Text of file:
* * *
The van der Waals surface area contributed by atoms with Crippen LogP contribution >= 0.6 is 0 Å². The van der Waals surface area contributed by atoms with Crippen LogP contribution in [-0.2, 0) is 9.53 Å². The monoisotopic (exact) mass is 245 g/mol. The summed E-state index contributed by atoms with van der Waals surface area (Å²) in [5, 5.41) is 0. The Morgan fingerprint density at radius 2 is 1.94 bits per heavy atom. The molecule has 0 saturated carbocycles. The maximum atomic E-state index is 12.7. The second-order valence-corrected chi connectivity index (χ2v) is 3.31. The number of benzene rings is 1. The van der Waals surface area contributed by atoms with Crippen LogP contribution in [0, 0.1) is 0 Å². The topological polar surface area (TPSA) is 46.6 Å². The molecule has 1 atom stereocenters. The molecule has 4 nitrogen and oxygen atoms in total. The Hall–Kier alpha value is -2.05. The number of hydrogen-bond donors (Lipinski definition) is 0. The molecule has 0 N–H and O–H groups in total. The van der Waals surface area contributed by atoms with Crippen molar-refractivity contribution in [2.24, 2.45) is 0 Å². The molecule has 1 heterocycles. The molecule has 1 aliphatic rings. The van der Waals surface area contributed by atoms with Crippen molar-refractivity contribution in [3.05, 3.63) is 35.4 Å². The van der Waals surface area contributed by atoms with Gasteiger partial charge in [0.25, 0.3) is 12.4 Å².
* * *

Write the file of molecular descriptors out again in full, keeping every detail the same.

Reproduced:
The van der Waals surface area contributed by atoms with Crippen LogP contribution >= 0.6 is 0 Å². The van der Waals surface area contributed by atoms with Crippen LogP contribution in [-0.2, 0) is 9.53 Å². The monoisotopic (exact) mass is 245 g/mol. The summed E-state index contributed by atoms with van der Waals surface area (Å²) in [5, 5.41) is 0. The Morgan fingerprint density at radius 2 is 1.94 bits per heavy atom. The molecule has 0 saturated carbocycles. The maximum atomic E-state index is 12.7. The second-order valence-corrected chi connectivity index (χ2v) is 3.31. The number of benzene rings is 1. The van der Waals surface area contributed by atoms with Crippen LogP contribution in [0, 0.1) is 0 Å². The topological polar surface area (TPSA) is 46.6 Å². The molecule has 1 atom stereocenters. The molecule has 4 nitrogen and oxygen atoms in total. The Hall–Kier alpha value is -2.05. The number of hydrogen-bond donors (Lipinski definition) is 0. The molecule has 0 N–H and O–H groups in total. The van der Waals surface area contributed by atoms with Crippen molar-refractivity contribution in [2.24, 2.45) is 0 Å². The molecule has 1 heterocycles. The molecule has 1 aliphatic rings. The van der Waals surface area contributed by atoms with Crippen molar-refractivity contribution in [3.05, 3.63) is 35.4 Å². The van der Waals surface area contributed by atoms with Gasteiger partial charge in [0.25, 0.3) is 12.4 Å².